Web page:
The Supreme Court ruled that courts have the power to decide whether Congress… (Andrew Harrer / Bloomberg )
WASHINGTON — The Supreme Court weighed into one of the thorniest issues in the Middle East conflict — who has sovereignty over Jerusalem — ruling that courts have the power to decide whether Congress can order that passports for U.S. citizens born there list "Israel" as their birthplace.
The justices, ruling 8 to 1 on Monday, passed the decision back to a lower court. So Menachem Binyamin Zivotofsky, now 9, will have to wait to find out what his passport will look like.
The U.S. has long taken the position that sovereignty over Jerusalem, which Israelis and Palestinians both claim as their capital, must be resolved in negotiations, so the government does not recognize Israeli sovereignty there. But in 2002, Congress passed a bill urging that the U.S. Embassy in Tel Aviv be relocated to Jerusalem and ordering that "Israel" should be listed as the birthplace for those born in the city who request it.
The George W. Bush and Obama administrations argued that the law was unconstitutional because it impinged on the president's right to conduct foreign policy.
Bush said in a statement while he was signing the bill that he would not enforce the provision because it would "impermissibly interfere with the president's constitutional authority to ... speak for the nation in international affairs and determine the terms on which recognition is given to foreign states."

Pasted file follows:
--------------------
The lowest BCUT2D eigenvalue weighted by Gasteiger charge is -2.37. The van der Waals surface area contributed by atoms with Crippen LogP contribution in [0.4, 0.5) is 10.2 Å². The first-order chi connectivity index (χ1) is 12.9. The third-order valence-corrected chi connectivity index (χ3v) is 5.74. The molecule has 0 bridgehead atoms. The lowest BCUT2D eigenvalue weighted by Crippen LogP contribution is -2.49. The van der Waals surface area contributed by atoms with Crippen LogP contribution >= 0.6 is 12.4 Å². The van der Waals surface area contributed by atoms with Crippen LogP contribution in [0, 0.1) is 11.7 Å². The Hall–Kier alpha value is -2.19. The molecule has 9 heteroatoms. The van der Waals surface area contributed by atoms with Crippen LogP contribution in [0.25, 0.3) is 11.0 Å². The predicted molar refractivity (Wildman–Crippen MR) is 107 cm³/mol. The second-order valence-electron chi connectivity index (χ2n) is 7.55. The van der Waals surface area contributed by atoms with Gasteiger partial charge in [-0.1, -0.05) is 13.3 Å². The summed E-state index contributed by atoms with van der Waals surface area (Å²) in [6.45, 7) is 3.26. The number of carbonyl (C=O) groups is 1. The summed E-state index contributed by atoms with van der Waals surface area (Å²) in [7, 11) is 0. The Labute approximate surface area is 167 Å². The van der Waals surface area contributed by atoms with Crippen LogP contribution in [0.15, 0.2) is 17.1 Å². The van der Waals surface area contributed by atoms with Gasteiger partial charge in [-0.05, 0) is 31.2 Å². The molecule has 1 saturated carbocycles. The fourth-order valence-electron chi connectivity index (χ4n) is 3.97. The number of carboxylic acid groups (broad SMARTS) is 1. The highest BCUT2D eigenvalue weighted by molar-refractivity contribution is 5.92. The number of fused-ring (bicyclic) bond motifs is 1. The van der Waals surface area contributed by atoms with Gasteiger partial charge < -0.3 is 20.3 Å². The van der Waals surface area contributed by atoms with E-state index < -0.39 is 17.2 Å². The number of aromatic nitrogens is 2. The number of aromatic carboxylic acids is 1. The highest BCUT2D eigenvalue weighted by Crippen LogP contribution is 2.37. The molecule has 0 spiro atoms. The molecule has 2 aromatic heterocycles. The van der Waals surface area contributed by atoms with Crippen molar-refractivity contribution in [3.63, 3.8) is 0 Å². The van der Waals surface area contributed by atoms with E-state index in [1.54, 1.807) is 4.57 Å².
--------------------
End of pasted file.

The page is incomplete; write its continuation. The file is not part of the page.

Zivotofsky was born at Shaare Zedek Medical Center in West Jerusalem shortly after the law was enacted. His parents, Ari and Naomi, argue that is it unfair to allow about 100,000 Americans born in cities that the U.S. recognizes as being under Israeli sovereignty to have their passports list Israel as their birthplace, but not the 50,000 or so Americans born in Jerusalem. The State Department listed his birthplace only as "Jerusalem."
Monday's ruling, written by Chief Justice John G. Roberts Jr., decided only the preliminary question of whether Zivotofsky had suffered enough of a concrete injury to make a case.
Only Justice Stephen G. Breyer dissented from the ruling that Zivotofsky could pursue the claim in court. He said that Zivotofsky's interest in the case was only "ideological" and that there was "minimal need for judicial intervention." The case carries a serious risk that it could "disrupt sound foreign policy decision-making," he wrote.
Ultimately, the case probably will return to the high court. "I hope this gets resolved favorably so this boy can put Israel on his passport before his bar mitzvah four years from now," said Nathan Lewin, his lawyer.